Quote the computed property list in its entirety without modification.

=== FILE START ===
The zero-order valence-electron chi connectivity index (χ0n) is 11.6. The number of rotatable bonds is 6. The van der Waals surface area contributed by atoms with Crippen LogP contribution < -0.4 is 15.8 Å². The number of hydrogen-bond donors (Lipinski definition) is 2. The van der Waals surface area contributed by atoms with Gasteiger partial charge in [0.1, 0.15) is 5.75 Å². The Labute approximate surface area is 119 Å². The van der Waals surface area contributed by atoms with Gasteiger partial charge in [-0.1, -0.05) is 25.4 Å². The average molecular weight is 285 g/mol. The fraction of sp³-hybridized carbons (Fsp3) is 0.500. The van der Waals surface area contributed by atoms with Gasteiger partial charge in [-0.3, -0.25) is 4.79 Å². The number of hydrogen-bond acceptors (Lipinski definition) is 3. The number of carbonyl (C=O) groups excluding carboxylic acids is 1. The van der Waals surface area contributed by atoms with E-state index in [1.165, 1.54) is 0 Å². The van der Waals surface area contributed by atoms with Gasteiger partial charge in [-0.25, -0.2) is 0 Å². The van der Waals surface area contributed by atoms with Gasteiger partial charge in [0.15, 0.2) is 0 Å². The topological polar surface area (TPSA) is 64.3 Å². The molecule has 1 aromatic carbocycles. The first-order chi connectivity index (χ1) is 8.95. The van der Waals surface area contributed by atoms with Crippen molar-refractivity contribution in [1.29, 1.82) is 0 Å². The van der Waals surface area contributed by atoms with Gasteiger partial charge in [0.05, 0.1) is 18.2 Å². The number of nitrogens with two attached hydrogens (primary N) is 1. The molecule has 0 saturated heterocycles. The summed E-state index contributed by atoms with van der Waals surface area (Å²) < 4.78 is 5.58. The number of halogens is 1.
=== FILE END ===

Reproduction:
The zero-order valence-electron chi connectivity index (χ0n) is 11.6. The number of rotatable bonds is 6. The van der Waals surface area contributed by atoms with Crippen LogP contribution < -0.4 is 15.8 Å². The number of hydrogen-bond donors (Lipinski definition) is 2. The van der Waals surface area contributed by atoms with Gasteiger partial charge in [0.1, 0.15) is 5.75 Å². The Labute approximate surface area is 119 Å². The van der Waals surface area contributed by atoms with Gasteiger partial charge in [-0.1, -0.05) is 25.4 Å². The average molecular weight is 285 g/mol. The fraction of sp³-hybridized carbons (Fsp3) is 0.500. The van der Waals surface area contributed by atoms with Gasteiger partial charge in [-0.3, -0.25) is 4.79 Å². The number of hydrogen-bond acceptors (Lipinski definition) is 3. The number of carbonyl (C=O) groups excluding carboxylic acids is 1. The van der Waals surface area contributed by atoms with E-state index in [1.165, 1.54) is 0 Å². The van der Waals surface area contributed by atoms with Gasteiger partial charge in [-0.25, -0.2) is 0 Å². The van der Waals surface area contributed by atoms with Gasteiger partial charge in [0.15, 0.2) is 0 Å². The topological polar surface area (TPSA) is 64.3 Å². The molecule has 1 aromatic carbocycles. The first-order chi connectivity index (χ1) is 8.95. The van der Waals surface area contributed by atoms with Crippen molar-refractivity contribution in [1.29, 1.82) is 0 Å². The van der Waals surface area contributed by atoms with Gasteiger partial charge in [0.05, 0.1) is 18.2 Å². The number of nitrogens with two attached hydrogens (primary N) is 1. The molecule has 0 saturated heterocycles. The summed E-state index contributed by atoms with van der Waals surface area (Å²) < 4.78 is 5.58. The number of halogens is 1.